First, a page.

A shiver ran down his spine when she placed the cup on the table and raised her head to look at him. The faraway look had vanished and was replaced with an intense gaze of concentration. This is serious stuff! He thought.
   Her eyes held his gaze and she sensed a disturbance in his heart. ‘Don’t be afraid of the danger in your midst, but it is there … not for too long. You must ride the storms in the near future. Your help will be much needed by someone….’ She took a deep intake of breath placing the cup back on the table.
   Tobias could feel his heart racing. He was unable to move a muscle or take his eyes from her. He made no resistance when she took his hand and turned it palm upwards in her own.
   ‘Ah, a gentleman’s hand,’ she said, stroking her fingers over his soft palm.
   Most of the hands she read were gnarled and callused from hard labour, the hands of men and women who were desperate for change in their lives. They wanted to hear about coming into lots of money, a way out of the poverty, hardship and misery that swallowed them up. Rose Marie could see that there was no way out for most of them.
   She continued stroking the hand that lay in hers for a while before she spoke. ‘You must guard against someone, someone close…’ She hesitated, unable to continue for a while and her lips moved as though in secret conversation with an unseen being. ‘There is somebody who would harm you and there is also someone waiting … waiting for you to help them …not a stranger. It’s not clear who… but will be made so…’ She then looked up into his eyes and smiled. ‘Ah, there is much love in your heart, and I see you are waiting for the fortunate young lass to come and claim it. She will, all in good time. There’s nothing any good gotten in a hurry, young man, so be patient, and your patience will be rewarded.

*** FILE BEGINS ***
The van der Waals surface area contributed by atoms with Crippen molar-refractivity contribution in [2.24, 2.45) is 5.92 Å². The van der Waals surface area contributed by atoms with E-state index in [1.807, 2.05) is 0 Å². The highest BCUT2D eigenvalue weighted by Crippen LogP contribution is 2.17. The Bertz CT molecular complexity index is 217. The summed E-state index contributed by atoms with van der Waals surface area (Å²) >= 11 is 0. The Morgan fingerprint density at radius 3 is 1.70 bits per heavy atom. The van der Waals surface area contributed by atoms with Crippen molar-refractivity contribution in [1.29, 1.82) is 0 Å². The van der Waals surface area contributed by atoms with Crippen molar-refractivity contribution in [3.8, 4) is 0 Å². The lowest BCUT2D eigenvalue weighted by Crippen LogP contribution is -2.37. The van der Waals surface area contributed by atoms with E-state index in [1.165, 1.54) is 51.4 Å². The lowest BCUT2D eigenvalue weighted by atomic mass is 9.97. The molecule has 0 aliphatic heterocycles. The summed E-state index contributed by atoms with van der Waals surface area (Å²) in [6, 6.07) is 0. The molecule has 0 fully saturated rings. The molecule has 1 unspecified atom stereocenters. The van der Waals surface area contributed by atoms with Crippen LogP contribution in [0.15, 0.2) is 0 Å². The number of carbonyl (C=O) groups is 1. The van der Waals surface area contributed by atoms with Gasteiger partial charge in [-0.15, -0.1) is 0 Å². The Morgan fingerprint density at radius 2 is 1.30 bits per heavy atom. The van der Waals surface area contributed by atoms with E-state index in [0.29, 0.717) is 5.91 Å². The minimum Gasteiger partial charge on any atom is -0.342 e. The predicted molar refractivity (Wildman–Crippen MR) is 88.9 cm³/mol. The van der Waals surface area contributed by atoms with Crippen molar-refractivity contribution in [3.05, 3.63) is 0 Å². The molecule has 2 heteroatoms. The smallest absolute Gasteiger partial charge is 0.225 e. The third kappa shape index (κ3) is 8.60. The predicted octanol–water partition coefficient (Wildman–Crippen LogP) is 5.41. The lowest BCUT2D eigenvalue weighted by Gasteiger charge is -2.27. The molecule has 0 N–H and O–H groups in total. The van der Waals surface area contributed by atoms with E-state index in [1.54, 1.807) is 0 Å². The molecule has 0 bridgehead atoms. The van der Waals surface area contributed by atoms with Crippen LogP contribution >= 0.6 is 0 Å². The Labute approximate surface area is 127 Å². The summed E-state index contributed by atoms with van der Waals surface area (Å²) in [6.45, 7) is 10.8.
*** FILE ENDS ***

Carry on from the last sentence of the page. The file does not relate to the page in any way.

The mystic spell dissipated as the Romany let go of his hand and stood up.
   ‘Come and see me next year.’ This was something she never asked any gorgio to do, probably because they always came back to her for another reading in any case. Yes, she had the gift of seeing into the future; sometimes it was a blessing, other times a curse, but for some reason she wanted to know how this man would fare through the difficult times ahead.
   ‘I’ll still be around next year then?’ Tobias jested.
   ‘You’ll be around, young man, that’s as sure as night follows day.’

Friday, 5 August 2011

About Me

I fell in love with writing many years ago; a secret pastime I elected not to share with anyone - until now.

After leaving school I completed a three year apprenticeship at a local hairdressing salon - a training that served me well financially for twenty years. Then, one winter, I attended an introductory course in psychotherapy; I loved it. I finished hairdressing and worked as a carpet salesperson whilst studying to be a psychotherapist. After qualifying I practised CBT, (Cognitive Behaviour Therapy) and Person Centred psychotherapy from home. When writing my first novel, Language of Thieves, my psychotherapy training was a great help to me.

My mother was a Gypsy. Sadly, it was only after her death that I pondered her history. She was a gentle woman with a rich, colourful past: a past steeped in tradition that was awaiting my exploration. Thanks to my mother, I possess the knowledge of a culture that both intrigues and exasperates the non-gypsy community.

My father was a non-gypsy. I was raised amid the two cultures. I hovered precariously - sandwiched between both; never quite certain where my loyalties lay. But today, I take immense pleasure in the knowledge that Gypsy blood courses through my veins. It's my ancestral inheritance that teaches me the usage of herbs; that sings while I work - and laughs while I play.  This dual culture spurred me to write Language of Thieves. I hope you enjoy it.

Sunday, 20 March 2011

It's not all about My Big Fat Gypsy Wedding!

Language of Thieves tells of a more traditional traveller's way of life in the 1950's. The story is set in the stunning backdrop of Appleby, Westmorland and the North Yorkshire Dales. A clash of cultures coinciding with racial hatred results in family division, murder and love.

Thursday, 17 March 2011

Language of Thieves

My romantic gypsy novel will be released on 29th April 2011. Go to Robert Hale Publishers for advance purchase